The Minister added that the new draft budget targets specific initiatives and measures that improve the living conditions of citizens, especially the middle class, as well as a positive contribution to strengthening human development activities and areas in the fields of health and education, and the continued expansion of proper pricing of goods and services, in a way that guarantees the efficient allocation of resources and uses by all parties, as well as targeting the expansion of the tax base and maximizing the return on state assets by increasing the surpluses transferred to the public treasury.

According to Ma’it, Egypt's 2020/2021 draft budget aims to reduce public debt of GDP to 82.7% by end of June 2021, and to achieve a primary surplus of 2% during the coming fiscal year.

“Egypt's Ministry of Finance is intensifying its efforts to continue the growth of budget revenues at rates that exceed the rate of expenditures,” Ma’it stated, adding that also aims to increase the section of wages and compensation in 20/21 budget to accelerate the income of workers.

Ma’it clarified that Egypt's new budget targets an annual wage growth rate that exceeds the inflation target.

Moreover, social measures package in Egypt's new budget includes allocations for delivering natural gas services to homes for 1.2 million housing units.

It also includes allocating about LE 36 billion to initiatives to support the sectors of health, pre-university education and social solidarity, according to Ma'it.

“Egypt's 20/21 budget also contains allocations for the gradual implementation of the comprehensive health insurance system.”

Finance Minister clarified that allocations for state-funded medical treatment in Egypt's new draft budget for 20/21 have increased.

“Egypt's new budget will work to ensure the continuous increase in allocations for public investments funded by the Treasury in a manner that exceeds any other increases of public expenditures,” Ma'it stated, adding that exports allocations in 20/21 draft budget hiked LE1 billion, compared to FY of 2019/20

Egypt’s sustainable development plan for 2020/2021

During the cabinet meeting, the cabinet approved the sustainable development plan for 2020/2021 that was prepared in light of the negative repercussions of the spread of the Corona virus on the global economy, and its expected effects on the Egyptian economy.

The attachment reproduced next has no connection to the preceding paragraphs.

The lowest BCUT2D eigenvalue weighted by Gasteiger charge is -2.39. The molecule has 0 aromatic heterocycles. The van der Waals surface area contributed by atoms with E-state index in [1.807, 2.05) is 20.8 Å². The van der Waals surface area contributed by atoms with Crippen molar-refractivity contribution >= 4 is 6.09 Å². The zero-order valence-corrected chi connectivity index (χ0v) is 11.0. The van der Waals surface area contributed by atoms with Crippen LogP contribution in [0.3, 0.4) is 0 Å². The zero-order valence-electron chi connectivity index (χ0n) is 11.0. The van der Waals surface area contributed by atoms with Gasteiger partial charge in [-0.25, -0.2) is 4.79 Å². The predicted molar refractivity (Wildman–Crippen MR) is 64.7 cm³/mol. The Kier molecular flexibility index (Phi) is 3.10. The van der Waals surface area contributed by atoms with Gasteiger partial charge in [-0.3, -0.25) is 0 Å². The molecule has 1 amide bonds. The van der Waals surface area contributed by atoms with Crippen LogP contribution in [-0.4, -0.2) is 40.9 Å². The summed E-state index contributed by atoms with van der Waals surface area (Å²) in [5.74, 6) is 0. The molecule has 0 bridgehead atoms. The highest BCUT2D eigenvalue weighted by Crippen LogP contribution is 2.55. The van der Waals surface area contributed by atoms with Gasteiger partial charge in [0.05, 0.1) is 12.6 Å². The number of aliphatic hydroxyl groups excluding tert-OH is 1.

For her part, Minister of Planning Hala el-Saeed stated that Egypt's target of growth rate will dip to 5.1% from 5.6% in 2019/2020, attributing this decline to the slowdown of growth rate during the third and fourth quarter to 5.2% and 4%, respectively.

“Egypt's total government investments rose 12% during the period from July 2019 to February 2020, amounting to LE90.9 billion,” Saeed said.

She clarified that sectors of food and accommodation, household services, manufacturing, wholesale and retail trade, will be affected by COVID-19 outbreak.

Moreover, she stated that Egypt's unemployment rate to dip to 8.5% by end of 2020/2021 in case COVID-19 crisis ended during FY 2019/2020.

“Egypt targets growth rate of 4.5% in 20/21 but might decline to 3.5% in case the outbreak of COVID-19 continued,” Saeed.

Meanwhile, Capital Economics expected in a report Business Today attained a version of, that Egypt’s GDP would reach 5.5% in 2019, shrinking 1.3% during 2020, before surging to 7.8% in 2021. Renaissance Capital also said that the government’s measures to contain the covid-19 outbreak — including imposing a nighttime curfew and partial closure of restaurants — could threaten 30% of Egypt’s nominal GDP.

As per inflation rate, it’s expected to increase to 9.8% if the crisis continued until December 2020, according to Saeed.

Capital Economics anticipated consumer prices to hit 7.5% in 2020 and 7.3% in 2021.

“With the continuation of COVID-19 till the first half of FY20/21, total investment will dip to LE 740 billion from 960 billion,” Saeed said, adding that Egypt's governmental investments are planned to hike 33% to LE 280 billion from LE 211 billion in 2019/2020.

Egypt's investments financed by the treasury and loans are planned to increase 64% from LE 140 billion to LE 230 billion, Saeed noted.

According to Capital Economics, the fears of the negative impact of coronavirus on economy might push countries towards a financial assistance from the International Monetary Fund. Regarding Egypt, the London-based research consultancy firm said that the state only completed its IMF deal in 2019 and policymakers had openly discussed the possibility of a non-financial package.

“Balance sheets are much stronger now than when Egypt went to the Fund in 2016, but policymakers may decide to return to the IMF in order to shore up investor confidence.”

In November 2016, the Executive Board of the IMF approved a $12 billion loan as a financial assistance to Egypt to support the Egyptian economic reform program.

Upon the board's approval in November, Egypt embarked on a bold economic reform program that included floating its currency, losing around 50% of its value, as part of the economic reform program which imposed taxes, including the value-added tax (VAT), and cut energy subsidies, all with the aim of trimming the budget deficit.